The CCP’s human rights record is already dubious, but the current COVID-19 crisis has both created new opportunities for draconian human rights abuses and increased the visibility of ongoing issues. Sophie Richardson, the China Director for the Human Rights Watch, recently gave a talk detailing the CCP’s pre- and post-COVID human rights record and raised questions regarding the uncertain future of human rights in China.
Despite the hope of liberal reforms before Xi Jinping’s rise, the CCP has moved decisively to restrict the rights of its citizens in the past decade. Before the pandemic, human rights issues in China have revolved around freedom of speech and attempts to silence activists. The Party has aggressively used house arrests, residential surveillance programs, and exit bans on lawyers, journalists, and whistleblowers to stamp out dissension. Meanwhile, human rights abuses against the Uighur minority in Xinjiang are occurring on “a scale and scope that warrants an international response,” according to Richardson. There, the Party has implemented extreme surveillance and infamous “reeducation camps” to punish dissident minorities in the name of national unity. The biggest obstacle to reform is the resistance by the CCP to intervention.
The Party has made efforts to change the norms of frameworks of human rights issues internationally. By using their geopolitical sway in institutions like the UN, the Party has blocked civil society groups from attaining international accreditation because they mention Taiwan in documents. The Party has also used its position on the UN Security Council to pigeonhole discussions of human rights issues; for example, blocking the discussion of Rohingya Muslims in New York and demanding discussion must take place in Geneva.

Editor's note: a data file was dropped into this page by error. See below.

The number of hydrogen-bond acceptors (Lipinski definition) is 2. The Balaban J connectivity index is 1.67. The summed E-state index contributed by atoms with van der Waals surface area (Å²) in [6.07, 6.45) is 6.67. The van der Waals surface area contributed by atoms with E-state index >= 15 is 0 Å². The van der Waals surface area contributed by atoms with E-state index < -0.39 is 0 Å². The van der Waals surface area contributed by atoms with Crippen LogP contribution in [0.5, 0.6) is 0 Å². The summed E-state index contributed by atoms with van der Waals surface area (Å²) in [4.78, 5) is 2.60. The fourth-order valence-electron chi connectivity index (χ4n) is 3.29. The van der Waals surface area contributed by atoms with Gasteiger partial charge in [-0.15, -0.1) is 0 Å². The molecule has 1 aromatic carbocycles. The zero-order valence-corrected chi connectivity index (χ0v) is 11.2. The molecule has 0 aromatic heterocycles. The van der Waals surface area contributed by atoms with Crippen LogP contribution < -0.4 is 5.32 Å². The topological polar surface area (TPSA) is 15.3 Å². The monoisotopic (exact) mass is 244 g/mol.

During the COVID crisis, human rights issues have centered on not only improper health-related surveillance and movement restrictions, but also around the Party blocking intervention and investigation. The CCP has enforced a policy of shirking responsibility for its role in the crisis. It has silenced or punished whistleblower doctors, scrubbed social media posts, and blocked WHO investigations into the origins of the virus. Propaganda organs have kicked into overdrive, praising the strong Party response to the pandemic. The Party has even gone so far as to send diplomats to the Wisconsin State Senate to ask for a resolution praising the CCP’s response.
The virus has drawn attention to human rights abuses in China and has created greater animus towards the CCP among nations, but there is still little international support for organizations like the Human Rights Watch. The pandemic's effects are far from clear, and Richardson raised some critical questions regarding its impact on human rights institutions. Is there hope for restrengthening international organizations and frameworks? Is there hope for China accepting international investigations and repercussions? Is there optimism for recognition of human rights violations in China and lending support to multilateral organizations who can deal with it? Only time will tell.